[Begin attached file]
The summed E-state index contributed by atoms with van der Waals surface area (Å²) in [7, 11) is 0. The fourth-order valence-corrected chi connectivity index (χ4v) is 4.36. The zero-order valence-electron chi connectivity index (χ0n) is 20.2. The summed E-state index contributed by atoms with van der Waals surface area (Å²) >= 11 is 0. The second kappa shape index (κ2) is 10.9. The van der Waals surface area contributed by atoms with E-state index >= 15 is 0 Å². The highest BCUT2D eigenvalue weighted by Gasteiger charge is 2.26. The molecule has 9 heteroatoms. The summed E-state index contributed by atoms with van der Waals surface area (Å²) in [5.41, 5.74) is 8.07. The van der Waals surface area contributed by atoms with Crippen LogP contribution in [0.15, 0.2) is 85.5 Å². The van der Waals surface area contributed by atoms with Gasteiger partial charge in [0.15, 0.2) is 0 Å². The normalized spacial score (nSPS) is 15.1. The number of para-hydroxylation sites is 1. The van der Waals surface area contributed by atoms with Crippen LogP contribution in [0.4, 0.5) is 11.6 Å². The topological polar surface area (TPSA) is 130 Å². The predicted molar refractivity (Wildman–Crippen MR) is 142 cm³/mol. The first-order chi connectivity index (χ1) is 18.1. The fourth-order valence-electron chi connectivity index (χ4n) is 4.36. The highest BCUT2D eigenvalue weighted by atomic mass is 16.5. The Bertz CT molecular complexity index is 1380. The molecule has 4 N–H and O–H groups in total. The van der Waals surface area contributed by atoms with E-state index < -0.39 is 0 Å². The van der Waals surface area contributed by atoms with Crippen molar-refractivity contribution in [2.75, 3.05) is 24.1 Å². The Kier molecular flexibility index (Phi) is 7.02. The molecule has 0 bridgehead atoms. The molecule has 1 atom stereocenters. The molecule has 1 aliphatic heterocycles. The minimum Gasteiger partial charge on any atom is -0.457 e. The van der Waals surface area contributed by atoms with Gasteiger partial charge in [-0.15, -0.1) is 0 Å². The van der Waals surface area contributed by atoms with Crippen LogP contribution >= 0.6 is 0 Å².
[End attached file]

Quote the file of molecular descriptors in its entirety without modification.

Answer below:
The summed E-state index contributed by atoms with van der Waals surface area (Å²) in [7, 11) is 0. The fourth-order valence-corrected chi connectivity index (χ4v) is 4.36. The zero-order valence-electron chi connectivity index (χ0n) is 20.2. The summed E-state index contributed by atoms with van der Waals surface area (Å²) >= 11 is 0. The second kappa shape index (κ2) is 10.9. The van der Waals surface area contributed by atoms with E-state index >= 15 is 0 Å². The highest BCUT2D eigenvalue weighted by Gasteiger charge is 2.26. The molecule has 9 heteroatoms. The summed E-state index contributed by atoms with van der Waals surface area (Å²) in [5.41, 5.74) is 8.07. The van der Waals surface area contributed by atoms with Crippen LogP contribution in [0.15, 0.2) is 85.5 Å². The van der Waals surface area contributed by atoms with Gasteiger partial charge in [0.15, 0.2) is 0 Å². The normalized spacial score (nSPS) is 15.1. The number of para-hydroxylation sites is 1. The van der Waals surface area contributed by atoms with Crippen LogP contribution in [0.4, 0.5) is 11.6 Å². The topological polar surface area (TPSA) is 130 Å². The predicted molar refractivity (Wildman–Crippen MR) is 142 cm³/mol. The first-order chi connectivity index (χ1) is 18.1. The fourth-order valence-electron chi connectivity index (χ4n) is 4.36. The highest BCUT2D eigenvalue weighted by atomic mass is 16.5. The Bertz CT molecular complexity index is 1380. The molecule has 4 N–H and O–H groups in total. The van der Waals surface area contributed by atoms with E-state index < -0.39 is 0 Å². The van der Waals surface area contributed by atoms with Crippen molar-refractivity contribution in [2.75, 3.05) is 24.1 Å². The Kier molecular flexibility index (Phi) is 7.02. The molecule has 0 bridgehead atoms. The molecule has 1 atom stereocenters. The molecule has 1 aliphatic heterocycles. The minimum Gasteiger partial charge on any atom is -0.457 e. The van der Waals surface area contributed by atoms with Gasteiger partial charge in [-0.15, -0.1) is 0 Å². The van der Waals surface area contributed by atoms with Crippen LogP contribution >= 0.6 is 0 Å².